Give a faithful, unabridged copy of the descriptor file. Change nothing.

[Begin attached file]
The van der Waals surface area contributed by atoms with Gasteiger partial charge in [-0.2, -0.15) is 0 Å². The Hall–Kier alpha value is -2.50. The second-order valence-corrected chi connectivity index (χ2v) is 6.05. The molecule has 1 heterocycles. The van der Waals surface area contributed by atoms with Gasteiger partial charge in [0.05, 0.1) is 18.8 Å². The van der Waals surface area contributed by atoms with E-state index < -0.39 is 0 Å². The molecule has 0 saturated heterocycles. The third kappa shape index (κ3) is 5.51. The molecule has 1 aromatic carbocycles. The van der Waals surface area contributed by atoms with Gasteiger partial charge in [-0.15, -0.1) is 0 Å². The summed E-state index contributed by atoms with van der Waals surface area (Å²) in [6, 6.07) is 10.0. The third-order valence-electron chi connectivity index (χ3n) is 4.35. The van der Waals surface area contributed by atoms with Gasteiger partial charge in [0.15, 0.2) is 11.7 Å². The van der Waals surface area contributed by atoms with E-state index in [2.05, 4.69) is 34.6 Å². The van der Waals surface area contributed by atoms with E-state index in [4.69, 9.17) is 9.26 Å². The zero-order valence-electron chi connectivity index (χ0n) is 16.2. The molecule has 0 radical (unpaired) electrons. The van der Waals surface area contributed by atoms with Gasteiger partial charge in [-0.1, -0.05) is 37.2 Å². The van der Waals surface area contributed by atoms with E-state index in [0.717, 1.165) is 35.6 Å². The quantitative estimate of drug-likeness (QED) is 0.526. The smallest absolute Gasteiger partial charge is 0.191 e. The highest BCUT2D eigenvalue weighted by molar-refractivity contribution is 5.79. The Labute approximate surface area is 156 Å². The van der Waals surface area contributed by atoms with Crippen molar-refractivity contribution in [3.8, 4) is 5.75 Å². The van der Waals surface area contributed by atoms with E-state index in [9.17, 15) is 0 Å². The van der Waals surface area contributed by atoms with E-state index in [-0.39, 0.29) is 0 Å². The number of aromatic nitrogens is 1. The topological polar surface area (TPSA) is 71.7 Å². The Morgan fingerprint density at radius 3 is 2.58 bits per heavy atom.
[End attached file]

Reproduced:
The van der Waals surface area contributed by atoms with Gasteiger partial charge in [-0.2, -0.15) is 0 Å². The Hall–Kier alpha value is -2.50. The second-order valence-corrected chi connectivity index (χ2v) is 6.05. The molecule has 1 heterocycles. The van der Waals surface area contributed by atoms with Gasteiger partial charge in [0.05, 0.1) is 18.8 Å². The van der Waals surface area contributed by atoms with E-state index < -0.39 is 0 Å². The molecule has 0 saturated heterocycles. The third kappa shape index (κ3) is 5.51. The molecule has 1 aromatic carbocycles. The van der Waals surface area contributed by atoms with Gasteiger partial charge in [-0.15, -0.1) is 0 Å². The summed E-state index contributed by atoms with van der Waals surface area (Å²) in [6, 6.07) is 10.0. The third-order valence-electron chi connectivity index (χ3n) is 4.35. The van der Waals surface area contributed by atoms with Gasteiger partial charge in [0.15, 0.2) is 11.7 Å². The van der Waals surface area contributed by atoms with E-state index in [2.05, 4.69) is 34.6 Å². The van der Waals surface area contributed by atoms with E-state index in [4.69, 9.17) is 9.26 Å². The zero-order valence-electron chi connectivity index (χ0n) is 16.2. The molecule has 0 radical (unpaired) electrons. The van der Waals surface area contributed by atoms with Gasteiger partial charge in [-0.1, -0.05) is 37.2 Å². The van der Waals surface area contributed by atoms with E-state index in [0.717, 1.165) is 35.6 Å². The quantitative estimate of drug-likeness (QED) is 0.526. The smallest absolute Gasteiger partial charge is 0.191 e. The highest BCUT2D eigenvalue weighted by molar-refractivity contribution is 5.79. The Labute approximate surface area is 156 Å². The van der Waals surface area contributed by atoms with Crippen molar-refractivity contribution in [3.8, 4) is 5.75 Å². The van der Waals surface area contributed by atoms with E-state index in [9.17, 15) is 0 Å². The van der Waals surface area contributed by atoms with E-state index in [-0.39, 0.29) is 0 Å². The number of aromatic nitrogens is 1. The topological polar surface area (TPSA) is 71.7 Å². The Morgan fingerprint density at radius 3 is 2.58 bits per heavy atom.